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On Tuesday night, January 21, Torah Jewry was shaken by the passing of Maran HaGaon Rav Chaim Epstein, zt”l, Rosh Yeshiva of Yeshiva Zichron Meilech in Brooklyn, at the age of 79, after battling a serious illness.

Rav Chaim was born in 1935 in the Polish city of Mir; his parents were Rav Yosef Dovid, zt”l, and Rebbetzin Shaina Itta Epstein, a”h. Rav Yosef  Dovid was a respected member of the Mir Yeshiva in Europe, as well as an outstanding scholar and author, highly regarded by his colleagues in the Mir. He and his wife spent the war years with the yeshiva in Shanghai, and ultimately made their way to the shoresof the United States, residing in the Williamsburg neighborhood of Brooklyn.

Young Chaim Epstein spent his elementary years learning in Yeshiva Torah Vodaath. He later attended Beth Medrash Elyon in Monsey for a short while, before proceeding to study under the great Torah pioneer of America, Rav Aharon Kotler, zt”l, in the Beth Medrash Govoha Kollel in Lakewood, NJ.

In 1961, at the age of 26, Rav Chaim married Esther Musha, the daughter of Rav Dovid Bender, a master educator and principal in Yeshiva Torah Vodaath, and Basya Bender, one of the pioneers of the American Bais Yaakov movement who served as a mother to generations of students. The couple resided in Lakewood, and Rebbetzin Esther Musha did all she could to enable her husband to grow in Torah and ultimately become a renowned Rosh Yeshiva.

After seven-and-a-half years of rigorous Torah study in Lakewood, the Epsteins moved to Boro Park, Brooklyn, where Rav Chaim became known as a highly regarded Torah scholar. He assumed the position of Rosh Yeshivah in Yeshiva Zichron Meilech, where he would teach thousands of devoted students over the next several decades. The Epsteins’ extraordinary warmth and generosity quickly made their home on 46thStreet a vibrant source of comfort and inspiration for so many students and others in need of the help.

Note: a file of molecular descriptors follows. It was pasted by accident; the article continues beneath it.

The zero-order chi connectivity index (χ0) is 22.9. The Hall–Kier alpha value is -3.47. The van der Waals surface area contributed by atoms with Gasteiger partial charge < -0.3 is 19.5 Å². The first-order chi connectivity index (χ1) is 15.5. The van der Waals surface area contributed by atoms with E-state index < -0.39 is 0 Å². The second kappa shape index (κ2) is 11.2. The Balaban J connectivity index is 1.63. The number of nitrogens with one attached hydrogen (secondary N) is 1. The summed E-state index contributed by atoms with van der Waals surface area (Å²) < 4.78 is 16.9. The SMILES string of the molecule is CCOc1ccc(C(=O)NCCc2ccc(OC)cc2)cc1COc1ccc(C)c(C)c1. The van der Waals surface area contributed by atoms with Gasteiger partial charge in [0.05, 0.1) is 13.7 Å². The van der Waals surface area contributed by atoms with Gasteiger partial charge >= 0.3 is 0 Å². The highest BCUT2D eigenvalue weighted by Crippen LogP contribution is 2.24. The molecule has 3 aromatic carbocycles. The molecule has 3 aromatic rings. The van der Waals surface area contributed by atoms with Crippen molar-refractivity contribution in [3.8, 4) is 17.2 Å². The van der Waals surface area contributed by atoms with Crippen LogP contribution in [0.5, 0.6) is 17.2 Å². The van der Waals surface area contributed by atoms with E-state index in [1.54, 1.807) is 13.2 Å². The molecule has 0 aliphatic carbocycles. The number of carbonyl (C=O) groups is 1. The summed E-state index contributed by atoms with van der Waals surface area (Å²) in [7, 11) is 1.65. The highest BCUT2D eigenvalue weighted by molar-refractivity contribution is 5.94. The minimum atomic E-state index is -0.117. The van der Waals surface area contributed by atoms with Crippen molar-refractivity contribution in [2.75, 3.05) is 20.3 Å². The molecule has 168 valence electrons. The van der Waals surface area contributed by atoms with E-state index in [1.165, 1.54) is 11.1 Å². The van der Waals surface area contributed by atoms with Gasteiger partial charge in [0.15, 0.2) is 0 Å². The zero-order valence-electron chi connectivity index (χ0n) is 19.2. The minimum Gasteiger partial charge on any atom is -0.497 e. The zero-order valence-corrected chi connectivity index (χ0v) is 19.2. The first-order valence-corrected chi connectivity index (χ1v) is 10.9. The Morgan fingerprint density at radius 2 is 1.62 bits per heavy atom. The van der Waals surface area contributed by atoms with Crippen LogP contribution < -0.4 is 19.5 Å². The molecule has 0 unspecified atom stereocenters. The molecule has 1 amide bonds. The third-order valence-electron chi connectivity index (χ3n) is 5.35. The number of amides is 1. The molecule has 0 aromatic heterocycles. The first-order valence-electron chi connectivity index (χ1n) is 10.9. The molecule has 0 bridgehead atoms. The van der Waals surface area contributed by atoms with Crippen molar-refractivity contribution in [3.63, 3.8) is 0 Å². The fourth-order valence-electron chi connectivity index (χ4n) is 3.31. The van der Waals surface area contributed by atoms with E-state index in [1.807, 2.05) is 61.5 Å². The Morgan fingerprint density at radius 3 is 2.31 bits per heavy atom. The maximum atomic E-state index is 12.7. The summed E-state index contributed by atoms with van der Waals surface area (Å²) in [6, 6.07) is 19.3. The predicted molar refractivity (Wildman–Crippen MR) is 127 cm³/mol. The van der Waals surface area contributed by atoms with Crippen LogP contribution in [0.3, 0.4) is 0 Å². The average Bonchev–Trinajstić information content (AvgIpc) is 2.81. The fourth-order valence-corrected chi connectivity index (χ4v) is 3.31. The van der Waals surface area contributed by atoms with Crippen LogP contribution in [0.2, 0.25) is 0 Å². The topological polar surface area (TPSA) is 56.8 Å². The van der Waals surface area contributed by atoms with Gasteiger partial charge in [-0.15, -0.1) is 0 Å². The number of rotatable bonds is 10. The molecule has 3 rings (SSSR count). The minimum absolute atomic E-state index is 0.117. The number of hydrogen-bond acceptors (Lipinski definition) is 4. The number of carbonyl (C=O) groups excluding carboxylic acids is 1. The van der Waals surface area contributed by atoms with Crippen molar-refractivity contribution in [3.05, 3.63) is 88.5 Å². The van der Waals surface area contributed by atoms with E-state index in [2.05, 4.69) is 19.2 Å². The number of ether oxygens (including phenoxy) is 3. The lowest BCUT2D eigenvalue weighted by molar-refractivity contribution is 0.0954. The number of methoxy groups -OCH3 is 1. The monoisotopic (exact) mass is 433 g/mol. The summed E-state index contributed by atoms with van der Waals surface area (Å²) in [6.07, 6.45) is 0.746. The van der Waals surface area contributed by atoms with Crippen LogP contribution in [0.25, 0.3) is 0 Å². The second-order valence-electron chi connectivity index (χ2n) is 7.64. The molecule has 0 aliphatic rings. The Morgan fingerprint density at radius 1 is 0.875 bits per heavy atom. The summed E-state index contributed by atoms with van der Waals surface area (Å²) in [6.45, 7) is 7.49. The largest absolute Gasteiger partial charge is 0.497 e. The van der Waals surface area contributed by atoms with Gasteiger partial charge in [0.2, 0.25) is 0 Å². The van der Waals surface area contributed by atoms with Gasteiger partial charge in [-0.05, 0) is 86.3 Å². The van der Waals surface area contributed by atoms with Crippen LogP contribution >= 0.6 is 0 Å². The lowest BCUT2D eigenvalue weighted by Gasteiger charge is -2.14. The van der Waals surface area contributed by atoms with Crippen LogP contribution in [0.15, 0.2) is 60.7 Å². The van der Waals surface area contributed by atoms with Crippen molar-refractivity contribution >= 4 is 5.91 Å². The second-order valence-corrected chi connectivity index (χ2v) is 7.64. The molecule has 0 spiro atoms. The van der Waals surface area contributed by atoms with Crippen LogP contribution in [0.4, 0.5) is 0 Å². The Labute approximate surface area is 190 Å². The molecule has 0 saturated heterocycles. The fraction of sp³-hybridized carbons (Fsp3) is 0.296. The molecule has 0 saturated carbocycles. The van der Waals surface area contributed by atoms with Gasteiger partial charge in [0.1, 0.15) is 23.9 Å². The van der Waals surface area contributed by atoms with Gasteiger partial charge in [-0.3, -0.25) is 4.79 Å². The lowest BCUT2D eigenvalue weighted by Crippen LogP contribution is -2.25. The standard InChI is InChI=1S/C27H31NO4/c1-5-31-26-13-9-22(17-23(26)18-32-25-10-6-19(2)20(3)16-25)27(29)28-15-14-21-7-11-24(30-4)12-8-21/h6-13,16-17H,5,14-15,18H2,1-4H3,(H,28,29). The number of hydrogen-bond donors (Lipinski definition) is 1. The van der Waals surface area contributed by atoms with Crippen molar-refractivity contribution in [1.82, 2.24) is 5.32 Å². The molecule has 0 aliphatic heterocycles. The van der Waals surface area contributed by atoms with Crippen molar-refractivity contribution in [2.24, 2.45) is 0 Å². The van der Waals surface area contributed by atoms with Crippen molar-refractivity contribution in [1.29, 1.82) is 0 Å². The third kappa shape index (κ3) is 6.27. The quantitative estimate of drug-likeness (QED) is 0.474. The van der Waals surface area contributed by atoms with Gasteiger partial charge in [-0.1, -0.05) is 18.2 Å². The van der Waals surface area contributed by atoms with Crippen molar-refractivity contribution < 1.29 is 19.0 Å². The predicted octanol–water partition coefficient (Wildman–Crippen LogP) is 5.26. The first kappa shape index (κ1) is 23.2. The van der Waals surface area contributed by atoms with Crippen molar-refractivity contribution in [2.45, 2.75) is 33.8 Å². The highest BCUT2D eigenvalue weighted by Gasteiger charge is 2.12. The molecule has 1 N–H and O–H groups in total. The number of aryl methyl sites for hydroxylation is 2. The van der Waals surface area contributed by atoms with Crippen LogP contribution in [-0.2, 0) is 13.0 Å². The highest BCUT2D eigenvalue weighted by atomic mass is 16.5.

“If Not You, Then Whom?”

People flocked to Rav Chaim to confide in him and seek inspiration and encouragement. His keen perception and intuition were evident to everyone who knew him. He had a uniquely sharpunderstanding of human nature, which helped him counsel many people in the areas of shalom bayit(marital harmony) and other personal matters.

Rav Chaim was a man of phenomenal humility, never allowing the slightest bit of arrogance to enter his Torah-filled mind. As one of his eulogizers declared, “He was allergic to kavod[prestige].”
He spoke kindly and without condescension, and thus everyone – other rabbis, businessmen, non-observant Jews, and even non-Jews –
felt comfortable talking and conversing with him.

Rav Chaim wrote a widely-acclaimed work of scholarship entitled Iyunim Be’hidushei Ha’Rashba, an in-depth study and analysis of one of the classic Talmud commentaries. The work was graced by an emphatic letter of approbation by Rav Moshe Feinstein, zt”l, the towering rabbinic leader of Torah Jewry in 20th-century America.  In this letter, Rav Feinstein enthusiastically expressed his delight that “even in the new generation, true Torah giants have arisen.” Rav Chaim was only 38 years old when those words were written. And yet, when he was asked to serve as the officiating rabbi at a wedding, he called Rav Feinstein and asked, “How can I be mesader kiddushin when I don’t even have semichah[formal ordination]?” To which Rav Moshe replied, “Reb Chaim, if not you, then whom? I hereby give you semichah over the phone!”